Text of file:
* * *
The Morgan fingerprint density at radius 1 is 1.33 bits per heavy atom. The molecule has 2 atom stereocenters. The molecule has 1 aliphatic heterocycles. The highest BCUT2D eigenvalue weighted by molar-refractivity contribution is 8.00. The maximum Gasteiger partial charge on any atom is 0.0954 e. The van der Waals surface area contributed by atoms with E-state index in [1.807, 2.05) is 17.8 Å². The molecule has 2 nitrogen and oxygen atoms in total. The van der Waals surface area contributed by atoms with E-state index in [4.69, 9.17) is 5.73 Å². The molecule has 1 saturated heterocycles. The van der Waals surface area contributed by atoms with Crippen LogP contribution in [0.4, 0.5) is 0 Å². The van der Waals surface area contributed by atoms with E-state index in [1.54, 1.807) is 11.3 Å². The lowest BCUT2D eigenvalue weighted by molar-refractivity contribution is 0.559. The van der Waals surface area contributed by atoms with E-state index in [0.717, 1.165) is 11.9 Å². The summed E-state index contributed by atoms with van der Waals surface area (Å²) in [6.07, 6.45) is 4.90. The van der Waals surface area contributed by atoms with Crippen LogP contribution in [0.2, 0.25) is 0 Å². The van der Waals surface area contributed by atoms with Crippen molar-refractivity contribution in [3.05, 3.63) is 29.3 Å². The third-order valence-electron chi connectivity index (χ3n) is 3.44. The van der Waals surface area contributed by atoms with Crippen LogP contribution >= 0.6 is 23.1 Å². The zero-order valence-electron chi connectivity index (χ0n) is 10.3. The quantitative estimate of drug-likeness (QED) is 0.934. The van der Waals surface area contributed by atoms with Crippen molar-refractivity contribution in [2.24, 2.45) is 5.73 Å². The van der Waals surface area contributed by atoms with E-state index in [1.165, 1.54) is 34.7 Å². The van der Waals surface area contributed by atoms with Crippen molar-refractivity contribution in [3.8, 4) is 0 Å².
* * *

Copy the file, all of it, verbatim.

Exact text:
The Morgan fingerprint density at radius 1 is 1.33 bits per heavy atom. The molecule has 2 atom stereocenters. The molecule has 1 aliphatic heterocycles. The highest BCUT2D eigenvalue weighted by molar-refractivity contribution is 8.00. The maximum Gasteiger partial charge on any atom is 0.0954 e. The van der Waals surface area contributed by atoms with E-state index in [1.807, 2.05) is 17.8 Å². The molecule has 2 nitrogen and oxygen atoms in total. The van der Waals surface area contributed by atoms with E-state index in [4.69, 9.17) is 5.73 Å². The molecule has 1 saturated heterocycles. The van der Waals surface area contributed by atoms with Crippen LogP contribution in [0.4, 0.5) is 0 Å². The van der Waals surface area contributed by atoms with E-state index in [1.54, 1.807) is 11.3 Å². The lowest BCUT2D eigenvalue weighted by molar-refractivity contribution is 0.559. The van der Waals surface area contributed by atoms with E-state index in [0.717, 1.165) is 11.9 Å². The summed E-state index contributed by atoms with van der Waals surface area (Å²) in [6.07, 6.45) is 4.90. The van der Waals surface area contributed by atoms with Crippen LogP contribution in [0.2, 0.25) is 0 Å². The van der Waals surface area contributed by atoms with Crippen molar-refractivity contribution in [3.05, 3.63) is 29.3 Å². The third-order valence-electron chi connectivity index (χ3n) is 3.44. The van der Waals surface area contributed by atoms with Crippen LogP contribution >= 0.6 is 23.1 Å². The zero-order valence-electron chi connectivity index (χ0n) is 10.3. The quantitative estimate of drug-likeness (QED) is 0.934. The van der Waals surface area contributed by atoms with Crippen molar-refractivity contribution in [2.24, 2.45) is 5.73 Å². The van der Waals surface area contributed by atoms with E-state index in [1.165, 1.54) is 34.7 Å². The van der Waals surface area contributed by atoms with Crippen molar-refractivity contribution in [3.8, 4) is 0 Å².